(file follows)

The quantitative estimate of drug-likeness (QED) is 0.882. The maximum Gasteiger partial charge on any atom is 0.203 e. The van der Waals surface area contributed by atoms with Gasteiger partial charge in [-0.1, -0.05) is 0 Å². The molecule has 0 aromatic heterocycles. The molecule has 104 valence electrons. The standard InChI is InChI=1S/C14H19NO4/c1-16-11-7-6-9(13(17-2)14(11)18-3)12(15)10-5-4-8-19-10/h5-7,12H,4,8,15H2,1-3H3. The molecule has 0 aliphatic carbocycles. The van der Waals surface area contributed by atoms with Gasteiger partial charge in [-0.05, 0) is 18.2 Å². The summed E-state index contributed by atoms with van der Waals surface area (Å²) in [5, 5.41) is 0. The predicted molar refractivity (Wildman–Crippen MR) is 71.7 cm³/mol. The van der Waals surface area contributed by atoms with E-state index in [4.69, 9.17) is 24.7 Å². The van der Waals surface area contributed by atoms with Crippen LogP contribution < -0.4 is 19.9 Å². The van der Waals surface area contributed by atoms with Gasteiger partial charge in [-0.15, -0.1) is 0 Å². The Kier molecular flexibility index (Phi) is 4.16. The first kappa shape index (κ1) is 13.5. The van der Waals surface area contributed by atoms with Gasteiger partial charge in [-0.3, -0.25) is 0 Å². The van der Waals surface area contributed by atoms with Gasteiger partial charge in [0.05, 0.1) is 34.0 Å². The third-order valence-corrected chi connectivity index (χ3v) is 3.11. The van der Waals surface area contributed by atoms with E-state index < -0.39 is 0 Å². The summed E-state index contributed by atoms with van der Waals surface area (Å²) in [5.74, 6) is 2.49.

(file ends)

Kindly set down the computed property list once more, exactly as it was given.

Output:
The quantitative estimate of drug-likeness (QED) is 0.882. The maximum Gasteiger partial charge on any atom is 0.203 e. The van der Waals surface area contributed by atoms with Gasteiger partial charge in [-0.1, -0.05) is 0 Å². The molecule has 0 aromatic heterocycles. The molecule has 104 valence electrons. The standard InChI is InChI=1S/C14H19NO4/c1-16-11-7-6-9(13(17-2)14(11)18-3)12(15)10-5-4-8-19-10/h5-7,12H,4,8,15H2,1-3H3. The molecule has 0 aliphatic carbocycles. The van der Waals surface area contributed by atoms with Gasteiger partial charge in [-0.05, 0) is 18.2 Å². The summed E-state index contributed by atoms with van der Waals surface area (Å²) in [5, 5.41) is 0. The predicted molar refractivity (Wildman–Crippen MR) is 71.7 cm³/mol. The van der Waals surface area contributed by atoms with E-state index in [4.69, 9.17) is 24.7 Å². The van der Waals surface area contributed by atoms with Crippen LogP contribution < -0.4 is 19.9 Å². The van der Waals surface area contributed by atoms with Gasteiger partial charge in [-0.15, -0.1) is 0 Å². The Kier molecular flexibility index (Phi) is 4.16. The first kappa shape index (κ1) is 13.5. The van der Waals surface area contributed by atoms with Gasteiger partial charge in [-0.3, -0.25) is 0 Å². The van der Waals surface area contributed by atoms with Gasteiger partial charge in [0.05, 0.1) is 34.0 Å². The third-order valence-corrected chi connectivity index (χ3v) is 3.11. The van der Waals surface area contributed by atoms with E-state index < -0.39 is 0 Å². The summed E-state index contributed by atoms with van der Waals surface area (Å²) in [5.74, 6) is 2.49.